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Linking Sentences to Express Conditions

I suggested some time ago that we shall work on linking sentences to express conditions, both positive and negative. For those of you who haven’t received these lessons from the very beginning, the abbreviations we’re using here stand for: [Co] = coordination; [Sub] – subordination; [Ad] = adverbial link.

You can find more information about these and how to use them in the lesson on Linking Sentences, Clauses and Phrases. Here you will find some easy ways of linking your sentences which not many people use in daily life. It would be an improvement in your English, if you started to actively use these expressions – trust me!

Positive condition

Would you have thought that the conjunction and can express a condition? OK, only in some contexts, such as commanding and advising, as follows:

[Co] [Take this medicine], and [(then) you’ll feel better.]
[Sub] If you take this medicine],[ you’ll feel better.]
[Ad] [You ought to take your medicine regularly, as the doctor ordered.] [You’d feel better, then.]

Negative condition

The conjunction or functions just like the coordinating and from above, but it expresses a negative condition:

[Co] [You’d better drive more sensibly on the road], [or (else) you’ll run the risk of provoking an accident.]
[Sub] [Unless you drive sensibly], [you’ll provoke an accident.]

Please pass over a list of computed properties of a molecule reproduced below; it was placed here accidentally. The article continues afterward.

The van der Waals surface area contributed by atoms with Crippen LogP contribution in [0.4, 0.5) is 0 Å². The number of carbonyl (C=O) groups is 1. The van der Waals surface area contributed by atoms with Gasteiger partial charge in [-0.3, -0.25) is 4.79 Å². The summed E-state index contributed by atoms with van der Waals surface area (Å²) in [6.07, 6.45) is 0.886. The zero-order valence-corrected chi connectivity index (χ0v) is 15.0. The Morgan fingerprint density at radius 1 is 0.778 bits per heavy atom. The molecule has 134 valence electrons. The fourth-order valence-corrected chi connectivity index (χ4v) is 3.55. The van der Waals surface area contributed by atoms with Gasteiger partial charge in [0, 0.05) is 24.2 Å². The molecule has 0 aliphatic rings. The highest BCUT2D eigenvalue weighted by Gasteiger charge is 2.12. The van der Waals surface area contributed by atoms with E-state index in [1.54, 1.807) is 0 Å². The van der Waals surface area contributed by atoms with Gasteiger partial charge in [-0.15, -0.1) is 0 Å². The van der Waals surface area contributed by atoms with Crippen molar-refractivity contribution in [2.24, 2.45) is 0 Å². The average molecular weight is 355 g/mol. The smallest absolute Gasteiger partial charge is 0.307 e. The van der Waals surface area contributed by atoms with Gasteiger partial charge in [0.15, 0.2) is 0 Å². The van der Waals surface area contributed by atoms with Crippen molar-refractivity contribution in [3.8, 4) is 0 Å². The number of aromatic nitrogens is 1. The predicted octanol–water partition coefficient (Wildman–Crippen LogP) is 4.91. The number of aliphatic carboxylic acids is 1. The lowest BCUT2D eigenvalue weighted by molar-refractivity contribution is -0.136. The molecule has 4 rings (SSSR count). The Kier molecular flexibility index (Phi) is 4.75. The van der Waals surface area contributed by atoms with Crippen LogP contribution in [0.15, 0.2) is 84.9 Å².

[Ad] [I should drive more carefully if I were you]; [otherwise you’ll provoke an accident.]

Condition + contrast

[Sub] [However much advice we give him], [he (still) does exactly what he wants.]
[Ad] [It doesn’t matter how much advice we give him], [he (still) does exactly what he wants] Note that coordination alone cannot indicate condition + contrast.

The idea of condition (if) and implied contrast (even) is expressed by the conjunction even if:

[He keeps going for a jog every morning], [even if the weather is rough.] (You wouldn’t expect him to go jogging in rough weather, but he does.)

The meaning of even if is sometimes conveyed by if alone, or if… (at least):

[If nothing else], [(at least) two good things came out of their separation.] (even if nothing else came out of their separation…)

Even if expresses the same contrastive meaning in hypothetical conditions (conditions that are just in the imagination, they’re not part of the actual, real life):
[She wouldn’t marry him], [even if he begged her into marriage.]

Alternative conditions

Alternative conditions, implying the meaning ‘contrary to expectation’

This is expressed by the conjunction whether… or, or whatever:
[Whether we win or lose], [the match will be enjoyable.] (If we win, or even if we lose…)

Now, from the 'wh-' words ‘what’, ‘who’ and ‘when’, ‘where’ we get a similar meaning if we add ’ever’ , giving us whatever, whoever, whenever and wherever:

[Wherever he goes], [he makes friends.] .
[He will be in favour of the winner], [whoever he may happen to be.]

What we’re saying here is that the statement in the main clause is true on any of the conditions covered by the subclause. Again, the contrasting meaning is present, as the sentence implies that ‘he will favour the winner, even if that winner will be someone who is rather unpopular’.

The same meaning can be expressed by an adverbial clause beginning with 'no matter wh-': [He’ll favour the winner], [no matter who he may be.]

Two general adverbials with this type of meaning are anyway and in any case (=’whatever the circumstances’):

[He doesn’t know who the winner will be], but [he’ll favour him anyway/in any case.]

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